8 Things to Know About the Drupal Security Issue

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By now you’ve probably heard about the extremely serious Drupal security issue from mid-October.

The Drupal security team issued a new warning two weeks later that, if possible, escalated the severity of the issue.

Here’s an overview of the issue and its impact.

1) How serious was this?

As bad as it gets.

The Drupal team rated this security issue as 25/25. Most Drupal security issues have a rating of around 12 or 13 and only impact a limited number of sites and pose limited danger. This issue impacted every Drupal 7 site and could lead to sites being completely taken over.

It also proved to be a relatively easy bug to attack. Sometimes it takes days or weeks for hackers to find out how to exploit a new vulnerability. This time exploits were being used in less than 7 hours. According to the Drupal team, you needed to update between 4 pm and 11 pm UTC (London time) on October 15th.

My guess is anyone on a big name Drupal host (Acquia, Pantheon, BlackMesh etc) is safe because those companies rolled out fixes quickly. But if your site is on an average hosting service and you didn’t respond inside 7 hours, you may be in trouble.

2) When did all this happen?

  • November 2013: the issue was reported as a feature request, but not escalated to the Drupal security team.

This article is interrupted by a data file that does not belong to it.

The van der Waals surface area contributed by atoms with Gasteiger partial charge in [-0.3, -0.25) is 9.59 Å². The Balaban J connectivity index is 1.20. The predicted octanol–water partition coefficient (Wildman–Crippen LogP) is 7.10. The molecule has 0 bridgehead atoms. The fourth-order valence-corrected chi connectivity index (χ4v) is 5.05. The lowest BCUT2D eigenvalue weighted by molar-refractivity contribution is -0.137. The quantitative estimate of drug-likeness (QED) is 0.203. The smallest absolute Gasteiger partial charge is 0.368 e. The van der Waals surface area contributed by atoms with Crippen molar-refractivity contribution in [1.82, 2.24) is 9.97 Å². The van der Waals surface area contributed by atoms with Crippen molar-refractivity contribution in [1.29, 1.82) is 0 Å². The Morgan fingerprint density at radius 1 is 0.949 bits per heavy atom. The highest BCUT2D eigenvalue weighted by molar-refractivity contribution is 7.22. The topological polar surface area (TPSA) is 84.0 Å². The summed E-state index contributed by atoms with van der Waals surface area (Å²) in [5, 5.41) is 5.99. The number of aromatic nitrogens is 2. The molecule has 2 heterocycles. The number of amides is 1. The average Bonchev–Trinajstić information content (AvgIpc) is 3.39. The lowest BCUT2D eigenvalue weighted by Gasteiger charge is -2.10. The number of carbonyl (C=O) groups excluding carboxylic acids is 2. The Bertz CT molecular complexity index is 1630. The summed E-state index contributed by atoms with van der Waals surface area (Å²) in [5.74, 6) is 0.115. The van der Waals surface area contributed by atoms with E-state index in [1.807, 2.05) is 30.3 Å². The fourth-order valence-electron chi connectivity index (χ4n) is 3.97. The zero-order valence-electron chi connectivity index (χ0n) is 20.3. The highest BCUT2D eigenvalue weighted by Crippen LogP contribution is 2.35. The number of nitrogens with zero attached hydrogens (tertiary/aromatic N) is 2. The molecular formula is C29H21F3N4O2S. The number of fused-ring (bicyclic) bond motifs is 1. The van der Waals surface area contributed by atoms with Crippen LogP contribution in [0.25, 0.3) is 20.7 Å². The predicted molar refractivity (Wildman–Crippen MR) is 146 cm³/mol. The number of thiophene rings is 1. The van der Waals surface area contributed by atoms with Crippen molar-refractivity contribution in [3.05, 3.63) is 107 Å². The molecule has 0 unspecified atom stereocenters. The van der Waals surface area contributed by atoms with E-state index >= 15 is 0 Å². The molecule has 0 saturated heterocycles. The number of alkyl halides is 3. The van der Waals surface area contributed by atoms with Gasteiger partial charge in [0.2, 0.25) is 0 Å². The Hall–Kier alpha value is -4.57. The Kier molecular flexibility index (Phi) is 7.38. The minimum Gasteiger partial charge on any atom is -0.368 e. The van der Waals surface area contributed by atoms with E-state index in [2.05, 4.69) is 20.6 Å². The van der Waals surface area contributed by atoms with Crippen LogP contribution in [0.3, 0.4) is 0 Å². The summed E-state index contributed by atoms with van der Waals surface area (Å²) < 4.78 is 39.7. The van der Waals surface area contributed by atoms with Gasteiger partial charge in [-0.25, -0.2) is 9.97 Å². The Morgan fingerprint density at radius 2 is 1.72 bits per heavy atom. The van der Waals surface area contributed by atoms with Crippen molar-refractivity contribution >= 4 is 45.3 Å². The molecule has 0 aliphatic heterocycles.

• September, 2014: the security team get a report of the bug from SektionEins, a German company who discovered it while auditing a client site.
  • October 15, 2014: the issue was officially announced.
  • October 29, 2014: there was a follow-up advisory. This didn’t reveal any new issues, but it did emphasize how dangerous the original issue was. This is the point where the internet had a collective freak-out.

3) Where was the security issue?

The problem was in this file: /includes/database/database.inc. Here’s the old, vulnerable code, starting at line 735:

media_1413467719444.png

Here’s the new, safer code, again starting about line 735:

media_1413467798927.png

So, fixing the issue was as simple as replacing this line in database.inc:

{codecitation}foreach ($data as $i => $value) { {/codecitation}

with this line:

{codecitation}foreach (array_values($data) as $i => $value) { {/codecitation}

4) Why was that one line of code so dangerous?

Anthony Ferrara has a detailed technical explanation.

The short version is that hackers were able to exploit that one line to access to the databases of vulnerable sites.

Once inside the database, the hackers had several techniques. One popular option involved creating administrator accounts. They then enabled the PHP module which allowed them to write code directly to the site’s files. The PHP module has been removed from Drupal 8 to prevent exactly this kind of attack.